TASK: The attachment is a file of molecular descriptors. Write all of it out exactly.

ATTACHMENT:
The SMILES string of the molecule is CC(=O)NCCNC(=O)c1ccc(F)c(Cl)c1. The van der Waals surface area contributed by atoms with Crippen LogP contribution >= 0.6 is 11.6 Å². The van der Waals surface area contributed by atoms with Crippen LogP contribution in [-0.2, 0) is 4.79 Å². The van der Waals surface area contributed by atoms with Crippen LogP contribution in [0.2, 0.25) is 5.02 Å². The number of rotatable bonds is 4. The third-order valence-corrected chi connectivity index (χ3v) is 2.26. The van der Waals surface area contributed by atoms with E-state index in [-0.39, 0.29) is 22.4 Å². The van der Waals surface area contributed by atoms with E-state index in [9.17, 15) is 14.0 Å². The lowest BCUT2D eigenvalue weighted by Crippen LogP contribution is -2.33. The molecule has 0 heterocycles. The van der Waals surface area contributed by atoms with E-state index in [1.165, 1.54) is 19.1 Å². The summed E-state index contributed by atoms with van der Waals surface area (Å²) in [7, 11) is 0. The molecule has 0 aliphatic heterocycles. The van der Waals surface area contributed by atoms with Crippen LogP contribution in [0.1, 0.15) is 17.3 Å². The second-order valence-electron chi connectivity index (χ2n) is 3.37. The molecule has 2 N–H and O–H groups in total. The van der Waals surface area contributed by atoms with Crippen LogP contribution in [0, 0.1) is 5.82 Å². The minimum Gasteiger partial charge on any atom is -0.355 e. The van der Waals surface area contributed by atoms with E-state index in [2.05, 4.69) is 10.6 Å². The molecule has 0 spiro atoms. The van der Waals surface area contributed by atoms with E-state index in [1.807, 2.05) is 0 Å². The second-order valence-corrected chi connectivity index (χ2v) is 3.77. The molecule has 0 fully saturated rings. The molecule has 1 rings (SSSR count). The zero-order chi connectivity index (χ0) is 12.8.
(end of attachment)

The SMILES string of the molecule is CC(=O)NCCNC(=O)c1ccc(F)c(Cl)c1. The van der Waals surface area contributed by atoms with Crippen LogP contribution >= 0.6 is 11.6 Å². The van der Waals surface area contributed by atoms with Crippen LogP contribution in [-0.2, 0) is 4.79 Å². The van der Waals surface area contributed by atoms with Crippen LogP contribution in [0.2, 0.25) is 5.02 Å². The number of rotatable bonds is 4. The third-order valence-corrected chi connectivity index (χ3v) is 2.26. The van der Waals surface area contributed by atoms with E-state index in [-0.39, 0.29) is 22.4 Å². The van der Waals surface area contributed by atoms with E-state index in [9.17, 15) is 14.0 Å². The lowest BCUT2D eigenvalue weighted by Crippen LogP contribution is -2.33. The molecule has 0 heterocycles. The van der Waals surface area contributed by atoms with E-state index in [1.165, 1.54) is 19.1 Å². The summed E-state index contributed by atoms with van der Waals surface area (Å²) in [7, 11) is 0. The molecule has 0 aliphatic heterocycles. The van der Waals surface area contributed by atoms with Crippen LogP contribution in [0.1, 0.15) is 17.3 Å². The second-order valence-electron chi connectivity index (χ2n) is 3.37. The molecule has 2 N–H and O–H groups in total. The van der Waals surface area contributed by atoms with Crippen LogP contribution in [0, 0.1) is 5.82 Å². The minimum Gasteiger partial charge on any atom is -0.355 e. The van der Waals surface area contributed by atoms with E-state index in [2.05, 4.69) is 10.6 Å². The molecule has 0 spiro atoms. The van der Waals surface area contributed by atoms with E-state index in [1.807, 2.05) is 0 Å². The second-order valence-corrected chi connectivity index (χ2v) is 3.77. The molecule has 0 fully saturated rings. The molecule has 1 rings (SSSR count). The zero-order chi connectivity index (χ0) is 12.8.